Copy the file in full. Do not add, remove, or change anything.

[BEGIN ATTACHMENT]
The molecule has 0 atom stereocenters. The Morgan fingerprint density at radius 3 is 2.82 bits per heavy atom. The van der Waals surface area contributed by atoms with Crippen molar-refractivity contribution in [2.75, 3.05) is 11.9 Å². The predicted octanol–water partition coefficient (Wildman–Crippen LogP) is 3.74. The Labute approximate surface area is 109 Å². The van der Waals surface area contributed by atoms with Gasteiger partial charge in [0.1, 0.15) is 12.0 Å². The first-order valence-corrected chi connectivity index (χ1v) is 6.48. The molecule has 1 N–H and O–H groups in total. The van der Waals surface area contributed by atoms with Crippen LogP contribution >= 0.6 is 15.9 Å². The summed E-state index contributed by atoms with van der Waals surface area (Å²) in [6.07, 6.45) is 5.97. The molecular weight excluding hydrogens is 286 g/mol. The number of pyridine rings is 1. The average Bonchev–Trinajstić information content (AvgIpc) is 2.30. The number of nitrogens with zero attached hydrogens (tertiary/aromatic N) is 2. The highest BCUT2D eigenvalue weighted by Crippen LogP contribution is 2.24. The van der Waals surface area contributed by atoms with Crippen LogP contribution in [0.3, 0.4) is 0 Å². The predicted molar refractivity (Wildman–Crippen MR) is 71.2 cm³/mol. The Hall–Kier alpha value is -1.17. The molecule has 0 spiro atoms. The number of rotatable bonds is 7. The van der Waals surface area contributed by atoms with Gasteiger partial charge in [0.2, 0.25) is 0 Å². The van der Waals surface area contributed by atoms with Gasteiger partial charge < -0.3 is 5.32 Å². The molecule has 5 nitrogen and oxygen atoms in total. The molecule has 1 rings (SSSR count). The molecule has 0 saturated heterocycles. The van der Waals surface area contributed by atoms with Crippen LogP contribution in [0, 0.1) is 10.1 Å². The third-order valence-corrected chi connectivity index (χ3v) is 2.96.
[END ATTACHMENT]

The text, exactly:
The molecule has 0 atom stereocenters. The Morgan fingerprint density at radius 3 is 2.82 bits per heavy atom. The van der Waals surface area contributed by atoms with Crippen molar-refractivity contribution in [2.75, 3.05) is 11.9 Å². The predicted octanol–water partition coefficient (Wildman–Crippen LogP) is 3.74. The Labute approximate surface area is 109 Å². The van der Waals surface area contributed by atoms with Gasteiger partial charge in [0.1, 0.15) is 12.0 Å². The first-order valence-corrected chi connectivity index (χ1v) is 6.48. The molecule has 1 N–H and O–H groups in total. The van der Waals surface area contributed by atoms with Crippen LogP contribution >= 0.6 is 15.9 Å². The summed E-state index contributed by atoms with van der Waals surface area (Å²) in [6.07, 6.45) is 5.97. The molecular weight excluding hydrogens is 286 g/mol. The number of pyridine rings is 1. The average Bonchev–Trinajstić information content (AvgIpc) is 2.30. The number of nitrogens with zero attached hydrogens (tertiary/aromatic N) is 2. The highest BCUT2D eigenvalue weighted by Crippen LogP contribution is 2.24. The van der Waals surface area contributed by atoms with Crippen LogP contribution in [0.3, 0.4) is 0 Å². The predicted molar refractivity (Wildman–Crippen MR) is 71.2 cm³/mol. The Hall–Kier alpha value is -1.17. The molecule has 0 spiro atoms. The number of rotatable bonds is 7. The van der Waals surface area contributed by atoms with Gasteiger partial charge in [0.2, 0.25) is 0 Å². The van der Waals surface area contributed by atoms with Gasteiger partial charge < -0.3 is 5.32 Å². The molecule has 5 nitrogen and oxygen atoms in total. The molecule has 1 rings (SSSR count). The molecule has 0 saturated heterocycles. The van der Waals surface area contributed by atoms with Crippen LogP contribution in [0, 0.1) is 10.1 Å². The third-order valence-corrected chi connectivity index (χ3v) is 2.96.